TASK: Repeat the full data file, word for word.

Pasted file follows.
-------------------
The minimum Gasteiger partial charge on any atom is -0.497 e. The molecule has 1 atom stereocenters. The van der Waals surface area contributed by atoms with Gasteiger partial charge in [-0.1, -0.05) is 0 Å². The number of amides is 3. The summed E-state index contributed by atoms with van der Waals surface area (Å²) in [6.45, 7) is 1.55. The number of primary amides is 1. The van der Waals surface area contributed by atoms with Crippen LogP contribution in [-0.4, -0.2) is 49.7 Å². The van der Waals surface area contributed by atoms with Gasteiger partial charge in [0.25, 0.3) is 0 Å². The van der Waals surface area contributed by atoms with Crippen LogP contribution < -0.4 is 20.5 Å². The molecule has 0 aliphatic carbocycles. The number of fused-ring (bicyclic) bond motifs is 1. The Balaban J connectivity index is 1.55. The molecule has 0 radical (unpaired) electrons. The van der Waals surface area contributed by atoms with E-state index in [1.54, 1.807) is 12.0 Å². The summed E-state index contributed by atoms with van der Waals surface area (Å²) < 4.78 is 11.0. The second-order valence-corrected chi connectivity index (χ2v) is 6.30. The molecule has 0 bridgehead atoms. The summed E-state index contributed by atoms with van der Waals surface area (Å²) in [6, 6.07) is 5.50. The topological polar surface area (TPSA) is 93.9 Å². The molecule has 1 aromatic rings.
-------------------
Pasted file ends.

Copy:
The minimum Gasteiger partial charge on any atom is -0.497 e. The molecule has 1 atom stereocenters. The van der Waals surface area contributed by atoms with Gasteiger partial charge in [-0.1, -0.05) is 0 Å². The number of amides is 3. The summed E-state index contributed by atoms with van der Waals surface area (Å²) in [6.45, 7) is 1.55. The number of primary amides is 1. The van der Waals surface area contributed by atoms with Crippen LogP contribution in [-0.4, -0.2) is 49.7 Å². The van der Waals surface area contributed by atoms with Gasteiger partial charge in [0.25, 0.3) is 0 Å². The van der Waals surface area contributed by atoms with Crippen LogP contribution < -0.4 is 20.5 Å². The molecule has 0 aliphatic carbocycles. The number of fused-ring (bicyclic) bond motifs is 1. The Balaban J connectivity index is 1.55. The molecule has 0 radical (unpaired) electrons. The van der Waals surface area contributed by atoms with E-state index in [1.54, 1.807) is 12.0 Å². The summed E-state index contributed by atoms with van der Waals surface area (Å²) < 4.78 is 11.0. The second-order valence-corrected chi connectivity index (χ2v) is 6.30. The molecule has 0 bridgehead atoms. The summed E-state index contributed by atoms with van der Waals surface area (Å²) in [6, 6.07) is 5.50. The topological polar surface area (TPSA) is 93.9 Å². The molecule has 1 aromatic rings.